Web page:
"The key for any Japanese entrepreneur is not to let the big companies control or subjugate you," Nagamori claims, relaxing in his modest office not far from the 17th-century palace of the Tokugawa shoguns. "The history of Japan tells us that for small companies it's easier to work with big companies if you let them control you. To beat that, you have to be very determined to be independent, to be number one on your own."
Nagamori's almost fanatical desire to be number one has been the driving force behind his success. Progeny of a 17-generation Kyoto family, Nagamori has long rebelled against the cultural values of conformity and allegiance to authority that so dominate Western perceptions of Japan. Like many of Japan's increasingly obstreperous entrepreneurs, Nagamori chose to follow other Japanese traditions, some dating back to the feudal period, which stress individualism and self-determination. Even as a child, playing chanbara the Japanese equivalent of " Cowboys and Indians," Nagamori always insisted on playing the role of heroic, solitary samurai, one man taking on many in defense of right and honor. And as his friends opted for more secure careers inside the womb of such companies as Fujitsu Ltd. or NEC, Nagamori plotted his own separate path.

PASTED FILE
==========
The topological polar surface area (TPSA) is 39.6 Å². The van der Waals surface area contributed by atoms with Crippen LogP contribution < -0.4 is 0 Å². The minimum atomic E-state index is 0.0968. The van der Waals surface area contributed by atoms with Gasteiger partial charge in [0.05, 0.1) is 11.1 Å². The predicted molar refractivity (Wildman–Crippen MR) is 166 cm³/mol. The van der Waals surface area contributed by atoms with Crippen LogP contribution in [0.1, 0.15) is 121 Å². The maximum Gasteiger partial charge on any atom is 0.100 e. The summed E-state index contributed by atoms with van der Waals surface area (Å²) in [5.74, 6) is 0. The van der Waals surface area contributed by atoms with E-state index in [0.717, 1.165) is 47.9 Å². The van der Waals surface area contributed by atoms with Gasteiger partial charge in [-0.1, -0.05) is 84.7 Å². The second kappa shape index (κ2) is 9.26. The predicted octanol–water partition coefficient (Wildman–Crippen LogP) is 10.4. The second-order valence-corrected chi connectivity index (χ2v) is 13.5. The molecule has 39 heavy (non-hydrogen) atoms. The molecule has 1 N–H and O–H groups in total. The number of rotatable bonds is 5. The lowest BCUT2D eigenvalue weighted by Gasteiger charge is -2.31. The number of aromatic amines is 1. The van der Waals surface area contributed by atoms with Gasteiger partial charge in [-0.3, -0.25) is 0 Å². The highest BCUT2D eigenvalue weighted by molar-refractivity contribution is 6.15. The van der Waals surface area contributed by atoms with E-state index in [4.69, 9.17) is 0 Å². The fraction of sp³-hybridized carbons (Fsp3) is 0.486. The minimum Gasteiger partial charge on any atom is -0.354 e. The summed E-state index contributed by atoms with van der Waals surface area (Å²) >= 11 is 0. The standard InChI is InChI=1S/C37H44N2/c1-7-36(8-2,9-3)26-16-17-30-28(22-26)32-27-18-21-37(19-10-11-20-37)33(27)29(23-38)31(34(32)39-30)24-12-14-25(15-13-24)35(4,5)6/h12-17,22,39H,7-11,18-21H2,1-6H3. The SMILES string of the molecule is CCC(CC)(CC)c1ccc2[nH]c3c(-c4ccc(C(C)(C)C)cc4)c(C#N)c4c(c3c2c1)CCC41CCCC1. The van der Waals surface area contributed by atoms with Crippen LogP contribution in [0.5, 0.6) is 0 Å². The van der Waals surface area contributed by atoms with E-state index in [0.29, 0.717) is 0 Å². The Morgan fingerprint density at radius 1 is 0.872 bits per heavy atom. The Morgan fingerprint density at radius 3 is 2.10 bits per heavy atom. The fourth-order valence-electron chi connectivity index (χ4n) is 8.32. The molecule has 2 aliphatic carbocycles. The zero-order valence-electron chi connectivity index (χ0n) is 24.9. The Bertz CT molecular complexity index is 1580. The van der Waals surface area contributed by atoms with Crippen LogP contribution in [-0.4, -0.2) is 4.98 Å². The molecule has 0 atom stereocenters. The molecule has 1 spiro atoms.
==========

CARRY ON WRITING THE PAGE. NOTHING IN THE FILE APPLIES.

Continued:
"Since high school, I wanted to be an entrepreneur," Nagamori recalls. "It was very unusual, and in college my friends thought I was crazy, a dreamer, even worse, a liar. But I wasn't satisfied with small dreams. If I couldn't own my own company, I would have become a labor boss, or if that didn't work, a boss of the yakuza [Japanese mafia]."
It isn't surprising that these attitudes didn't serve Nagamori well in the world of Japan's consensus-oriented giant corporations. At Teac and, later, Yamashina Seiki, the strong-willed engineer developed a less-than-flattering reputation as a lone wolf, a brilliant technologist driven more by individual challenge than by the objectives of his superiors. So when Yamashina's financial problems threatened his particular research projects in 1973, Nagamori broke away and, taking three top engineers with him, formed Nidec.
At that stage, their prospects for success were hardly breathtaking. Not only did Nidec face colossal barriers breaking into the highly competitive Japanese electronics market, but Nagamori's company barely possessed enough capital to pay the salaries of its small staff. Working at first out of his home, Nagamori paid calls on the six major banks in Kyoto, but the reception, he recalls, was "quite cold." Only voluntary pay cuts by Nidec's workers saved the company. But even as the banks were brusquely turning him aside, Nagamori was laying out an ambitious, long-term growth strategy. Unwilling to limit himself to the modest success sought by traditional Japanese small businesses and subcontractors, Nagamori fixed his gaze on the billion-dollar successes blazed by such highly successful American entrepreneurial companies as Digital Equipment Corp. and Intel Corp.